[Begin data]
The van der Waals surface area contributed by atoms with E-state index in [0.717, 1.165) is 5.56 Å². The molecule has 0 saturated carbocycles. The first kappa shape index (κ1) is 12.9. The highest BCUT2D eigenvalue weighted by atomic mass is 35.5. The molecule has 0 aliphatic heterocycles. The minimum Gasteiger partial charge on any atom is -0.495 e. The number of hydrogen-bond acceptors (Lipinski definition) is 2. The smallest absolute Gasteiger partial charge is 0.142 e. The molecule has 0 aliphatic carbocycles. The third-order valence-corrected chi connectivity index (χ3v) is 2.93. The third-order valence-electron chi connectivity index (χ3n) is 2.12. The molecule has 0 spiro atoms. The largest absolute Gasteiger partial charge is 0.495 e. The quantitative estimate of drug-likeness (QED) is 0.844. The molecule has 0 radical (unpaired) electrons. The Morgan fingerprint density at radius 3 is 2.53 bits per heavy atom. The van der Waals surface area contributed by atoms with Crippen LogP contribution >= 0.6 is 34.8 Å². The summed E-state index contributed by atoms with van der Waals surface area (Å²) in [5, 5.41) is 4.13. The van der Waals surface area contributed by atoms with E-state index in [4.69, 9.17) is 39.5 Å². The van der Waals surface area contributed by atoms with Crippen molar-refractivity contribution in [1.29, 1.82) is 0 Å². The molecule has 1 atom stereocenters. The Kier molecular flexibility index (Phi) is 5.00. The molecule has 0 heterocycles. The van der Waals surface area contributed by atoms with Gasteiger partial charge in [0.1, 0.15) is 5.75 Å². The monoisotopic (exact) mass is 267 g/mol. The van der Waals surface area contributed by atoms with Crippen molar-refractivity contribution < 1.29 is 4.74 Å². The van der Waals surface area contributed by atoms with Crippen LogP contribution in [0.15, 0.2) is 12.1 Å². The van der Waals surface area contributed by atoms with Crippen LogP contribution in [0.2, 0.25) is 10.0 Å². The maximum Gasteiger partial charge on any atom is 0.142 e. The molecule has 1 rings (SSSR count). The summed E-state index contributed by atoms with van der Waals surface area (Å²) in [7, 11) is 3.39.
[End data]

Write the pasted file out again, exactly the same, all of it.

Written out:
The van der Waals surface area contributed by atoms with E-state index in [0.717, 1.165) is 5.56 Å². The molecule has 0 saturated carbocycles. The first kappa shape index (κ1) is 12.9. The highest BCUT2D eigenvalue weighted by atomic mass is 35.5. The molecule has 0 aliphatic heterocycles. The minimum Gasteiger partial charge on any atom is -0.495 e. The number of hydrogen-bond acceptors (Lipinski definition) is 2. The smallest absolute Gasteiger partial charge is 0.142 e. The molecule has 0 aliphatic carbocycles. The third-order valence-corrected chi connectivity index (χ3v) is 2.93. The third-order valence-electron chi connectivity index (χ3n) is 2.12. The molecule has 0 spiro atoms. The largest absolute Gasteiger partial charge is 0.495 e. The quantitative estimate of drug-likeness (QED) is 0.844. The molecule has 0 radical (unpaired) electrons. The Morgan fingerprint density at radius 3 is 2.53 bits per heavy atom. The van der Waals surface area contributed by atoms with Crippen LogP contribution >= 0.6 is 34.8 Å². The summed E-state index contributed by atoms with van der Waals surface area (Å²) in [5, 5.41) is 4.13. The van der Waals surface area contributed by atoms with E-state index in [4.69, 9.17) is 39.5 Å². The van der Waals surface area contributed by atoms with Crippen molar-refractivity contribution in [1.29, 1.82) is 0 Å². The molecule has 1 atom stereocenters. The Kier molecular flexibility index (Phi) is 5.00. The molecule has 0 heterocycles. The van der Waals surface area contributed by atoms with Gasteiger partial charge in [0.1, 0.15) is 5.75 Å². The monoisotopic (exact) mass is 267 g/mol. The van der Waals surface area contributed by atoms with Crippen molar-refractivity contribution < 1.29 is 4.74 Å². The van der Waals surface area contributed by atoms with Crippen LogP contribution in [0.15, 0.2) is 12.1 Å². The van der Waals surface area contributed by atoms with Crippen LogP contribution in [0.2, 0.25) is 10.0 Å². The maximum Gasteiger partial charge on any atom is 0.142 e. The molecule has 1 rings (SSSR count). The summed E-state index contributed by atoms with van der Waals surface area (Å²) in [7, 11) is 3.39.